His approach stresses the importance of supplying and supporting the social infrastructure. If there’s anywhere that represents the epicentre of Grant’s plans, it’s Blackburn, where he recently relocated from London. Home to the Textiles Biennial, it’s become a source of ideas and inspiration. One plot of land has been growing flax that will produce the jeans. He’s opened a repair and swap café, an idea that’s becoming more mainstream.

“Blackburn was at the centre of the first textiles revolution which transformed Britain in the 18th century,” Grant says in support of the town’s current bid for city status. “With its unique blend of can-do spirit and legacy of innovation it is uniquely positioned to play a pivotal role in a new textiles revolution for the 21st century – one focused this time on sustaining and regenerating both our natural world and local communities.”

Through Covid, which his own father sadly died of in 2020, Grant was one of a number of textiles entrepreneurs who stepped up to the plate at the beginning of the pandemic and turned over factory capacity to make personal protective equipment and scrubs for frontline healthcare workers.

But one of the biggest structural problems in the garment industry is instability. The grip held by major retailers and fashion houses over the factories that actually make the clothes is choking the life out of them, he says.

“We know our supply chain is super local. We can check that all our suppliers follow the rules, people can buy clothes from us with total confidence that they are not doing any harm. In fact they are doing good – the total opposite of what is going on in the rest of the fashion industry.”

For his dreams to come true though, there needs to be a mindshift in how the whole industry is perceived by young people who want a career in fashion, and those growing up in former industrial towns.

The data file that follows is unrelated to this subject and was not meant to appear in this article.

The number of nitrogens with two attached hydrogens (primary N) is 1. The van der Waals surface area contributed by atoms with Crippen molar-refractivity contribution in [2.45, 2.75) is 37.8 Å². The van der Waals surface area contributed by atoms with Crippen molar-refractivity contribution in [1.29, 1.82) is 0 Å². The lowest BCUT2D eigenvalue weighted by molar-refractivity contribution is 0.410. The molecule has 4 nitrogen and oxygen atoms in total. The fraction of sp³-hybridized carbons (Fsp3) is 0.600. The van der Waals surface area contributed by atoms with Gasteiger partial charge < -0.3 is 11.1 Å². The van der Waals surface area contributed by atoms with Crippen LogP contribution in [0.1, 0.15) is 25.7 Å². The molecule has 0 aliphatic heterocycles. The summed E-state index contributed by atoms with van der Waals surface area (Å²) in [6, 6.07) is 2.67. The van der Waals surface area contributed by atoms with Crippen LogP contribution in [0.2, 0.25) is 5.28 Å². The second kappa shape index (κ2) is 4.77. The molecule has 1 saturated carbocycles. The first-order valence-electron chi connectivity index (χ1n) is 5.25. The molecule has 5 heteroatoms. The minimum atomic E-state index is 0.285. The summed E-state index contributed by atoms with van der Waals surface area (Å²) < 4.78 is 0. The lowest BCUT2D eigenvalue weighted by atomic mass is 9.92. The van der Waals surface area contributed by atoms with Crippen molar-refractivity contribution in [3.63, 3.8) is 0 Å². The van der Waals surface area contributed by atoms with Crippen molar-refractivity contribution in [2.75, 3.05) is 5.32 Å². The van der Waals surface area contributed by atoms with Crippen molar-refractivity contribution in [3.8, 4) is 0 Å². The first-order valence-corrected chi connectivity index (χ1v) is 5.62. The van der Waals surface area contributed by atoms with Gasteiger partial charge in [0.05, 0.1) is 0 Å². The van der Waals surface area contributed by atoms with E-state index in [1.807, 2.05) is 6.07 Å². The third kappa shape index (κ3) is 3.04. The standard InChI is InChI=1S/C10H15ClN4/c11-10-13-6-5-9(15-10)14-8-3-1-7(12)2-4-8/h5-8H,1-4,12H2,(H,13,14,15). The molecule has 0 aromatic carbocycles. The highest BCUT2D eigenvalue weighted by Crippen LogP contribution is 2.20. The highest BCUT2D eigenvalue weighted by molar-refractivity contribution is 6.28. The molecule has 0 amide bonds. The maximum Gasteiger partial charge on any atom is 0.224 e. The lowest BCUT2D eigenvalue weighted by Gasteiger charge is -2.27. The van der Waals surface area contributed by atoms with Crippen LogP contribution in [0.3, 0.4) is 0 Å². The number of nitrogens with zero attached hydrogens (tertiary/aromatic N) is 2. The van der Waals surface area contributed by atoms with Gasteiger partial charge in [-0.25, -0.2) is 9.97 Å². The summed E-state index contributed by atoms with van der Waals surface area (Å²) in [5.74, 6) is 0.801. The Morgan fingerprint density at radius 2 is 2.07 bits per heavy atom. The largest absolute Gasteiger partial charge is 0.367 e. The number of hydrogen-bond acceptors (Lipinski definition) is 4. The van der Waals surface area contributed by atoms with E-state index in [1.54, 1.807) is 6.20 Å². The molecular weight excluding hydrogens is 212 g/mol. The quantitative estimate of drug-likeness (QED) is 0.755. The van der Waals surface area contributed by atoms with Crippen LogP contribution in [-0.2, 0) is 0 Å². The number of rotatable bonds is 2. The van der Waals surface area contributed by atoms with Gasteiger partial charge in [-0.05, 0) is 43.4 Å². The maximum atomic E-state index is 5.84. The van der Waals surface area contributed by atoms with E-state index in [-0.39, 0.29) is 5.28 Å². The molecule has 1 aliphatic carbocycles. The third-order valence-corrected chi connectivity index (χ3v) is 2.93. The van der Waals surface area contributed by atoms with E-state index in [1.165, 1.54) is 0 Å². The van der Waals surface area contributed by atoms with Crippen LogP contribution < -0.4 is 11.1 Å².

“A certain amount of increased manufacturing capacity can come from near-shoring jobs, and partly that’s an opportunity that could arise from Brexit,” he says. “But the impetus needs to come from the government of the day. If the education system doesn’t prepare people to work in manufacturing or engineering jobs then it’s going to be very difficult.”

But he thinks the tides of history are turning. He admits that when he started his career on London’s Saville Row 16 years ago, no one wanted to be a tailor, but a growing unease at jobs that seemed to serve no purpose has meant that, steadily, an interest in craft-related jobs that “make you feel proud that you’ve created something and give you an enormous sense of personal achievement and pride” has grown and now such professions are coveted.

But he adds it’s not been as easy to build the workforce to create a manufacturing shift. The next challenge, he says, is how to help the network of factories find the staff.

“We are finding that we are growing and other manufacturers are growing, but they are finding it hard to fill the roles that they need. The planet-friendly solution is to create jobs in Lancashire, South Yorkshire and Scotland. There’s a strong feeling that manufacturing jobs aren’t jobs for the future. It’s a terrible message in so many ways.

“The biggest challenge we face is overcoming 25 years of people saying that manufacturing jobs are second class, when in fact every state-of-the art factory I go to, people absolutely love it.

“Staff feel valued, they like the work and they have long-term opportunities to develop.”